Overview

This radio looks like one of the classic clock radios sold through the 1970s and 1980s but, instead of being a flat box with the faux wood-grain finish, it has a trapezoid look that is finished in dark charcoal grey. The top of the radio has a random-styled speaker grille and a removeable panel where you dock an Apple iPod or iPhone, and the right had side of the top surface has all of the radio’s control buttons. The front of the radio has a darker middle stripe with the LCD display. The set uses a telescopic aerial (antenna) rather than the ordinary “pigtail” aerial wire that is common with clock radios for FM and DAB operation. The only limitation, which is common with most portable radios, is that you can’t replace a broken telescopic aerial yourself. The Wi-Fi aerial is totally integrated in to the set.

2009-11-07 001 When the unit is turned off, the display is just bright enough to be a nightlight, which makes it suitable for bedroom use. The display becomes significantly bright when the set is in operation, but there could be improvements in the contrast issue. Revo could have improved the display by using a fully-bitmapped display which can allow for a full-height time display which would be more appropriate for this class of radio than a two-line date and time display.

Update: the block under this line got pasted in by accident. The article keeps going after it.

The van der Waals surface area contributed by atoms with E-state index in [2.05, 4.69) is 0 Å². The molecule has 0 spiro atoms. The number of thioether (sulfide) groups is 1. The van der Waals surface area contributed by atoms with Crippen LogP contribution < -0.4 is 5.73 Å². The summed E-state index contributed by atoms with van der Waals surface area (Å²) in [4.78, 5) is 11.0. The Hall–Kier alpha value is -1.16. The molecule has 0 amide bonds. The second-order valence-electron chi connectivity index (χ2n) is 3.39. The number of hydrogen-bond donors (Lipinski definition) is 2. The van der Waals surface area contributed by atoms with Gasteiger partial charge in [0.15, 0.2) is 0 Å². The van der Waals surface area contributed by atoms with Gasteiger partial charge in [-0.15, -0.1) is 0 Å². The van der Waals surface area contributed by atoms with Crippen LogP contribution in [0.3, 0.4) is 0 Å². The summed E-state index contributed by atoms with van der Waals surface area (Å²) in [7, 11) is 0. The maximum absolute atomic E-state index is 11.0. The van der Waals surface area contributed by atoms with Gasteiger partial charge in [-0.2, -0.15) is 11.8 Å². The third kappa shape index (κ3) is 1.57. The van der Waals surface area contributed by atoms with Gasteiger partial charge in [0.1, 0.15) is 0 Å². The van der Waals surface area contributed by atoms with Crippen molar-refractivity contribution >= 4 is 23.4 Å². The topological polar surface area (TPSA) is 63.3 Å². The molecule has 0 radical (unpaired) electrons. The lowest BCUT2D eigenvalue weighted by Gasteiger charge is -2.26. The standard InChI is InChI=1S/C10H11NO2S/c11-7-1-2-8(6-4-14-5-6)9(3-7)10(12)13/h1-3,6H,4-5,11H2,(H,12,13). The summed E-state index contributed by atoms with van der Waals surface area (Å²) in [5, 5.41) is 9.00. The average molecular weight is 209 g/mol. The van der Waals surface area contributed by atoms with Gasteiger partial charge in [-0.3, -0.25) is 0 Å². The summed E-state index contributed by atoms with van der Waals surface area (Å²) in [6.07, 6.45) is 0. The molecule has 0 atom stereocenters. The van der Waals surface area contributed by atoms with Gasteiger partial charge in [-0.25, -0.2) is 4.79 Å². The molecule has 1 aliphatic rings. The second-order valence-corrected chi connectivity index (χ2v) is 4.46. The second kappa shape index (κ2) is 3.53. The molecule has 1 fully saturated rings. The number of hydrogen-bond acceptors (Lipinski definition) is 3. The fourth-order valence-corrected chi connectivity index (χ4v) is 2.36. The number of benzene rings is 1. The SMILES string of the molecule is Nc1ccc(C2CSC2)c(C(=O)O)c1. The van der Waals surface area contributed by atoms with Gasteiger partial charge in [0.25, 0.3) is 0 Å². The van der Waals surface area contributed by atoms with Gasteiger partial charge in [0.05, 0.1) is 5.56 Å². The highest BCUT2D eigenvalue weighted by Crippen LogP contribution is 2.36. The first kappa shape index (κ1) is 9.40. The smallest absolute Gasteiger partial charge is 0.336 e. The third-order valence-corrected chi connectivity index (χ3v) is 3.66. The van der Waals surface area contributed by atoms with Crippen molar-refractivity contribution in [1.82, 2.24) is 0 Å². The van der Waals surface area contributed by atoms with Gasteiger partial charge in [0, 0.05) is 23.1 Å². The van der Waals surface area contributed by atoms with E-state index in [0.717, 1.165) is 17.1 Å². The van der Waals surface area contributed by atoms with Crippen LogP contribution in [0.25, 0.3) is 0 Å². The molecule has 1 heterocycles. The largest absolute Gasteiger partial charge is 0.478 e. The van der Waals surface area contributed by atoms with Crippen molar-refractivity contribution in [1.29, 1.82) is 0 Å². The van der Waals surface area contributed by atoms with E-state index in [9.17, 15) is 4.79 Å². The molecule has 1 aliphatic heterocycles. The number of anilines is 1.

The set comes with a slim remote control which can be a bonus if you need to operate it from the other side of the room. The only problem with this was that you had to be relatively close to the set to operate the remote control. This may be a problem with the review sample that had “done the rounds” and the remote control’s battery was nearly exhausted and had been transported with the battery in place.

Connectivity

The set has a 3.5nn line input jack (referred to as an mPort jack) for use with portable CD players and the like as well as a pair of RCA line-out connectors on the back for use when connecting to an external sound system or a recording device.This connection is a boon to small businesses who may want to connect the radio to a music-on-hold setup or public-address system if they want to play DAB, Internet radio or music held on a computer over the network through these devices.

Setup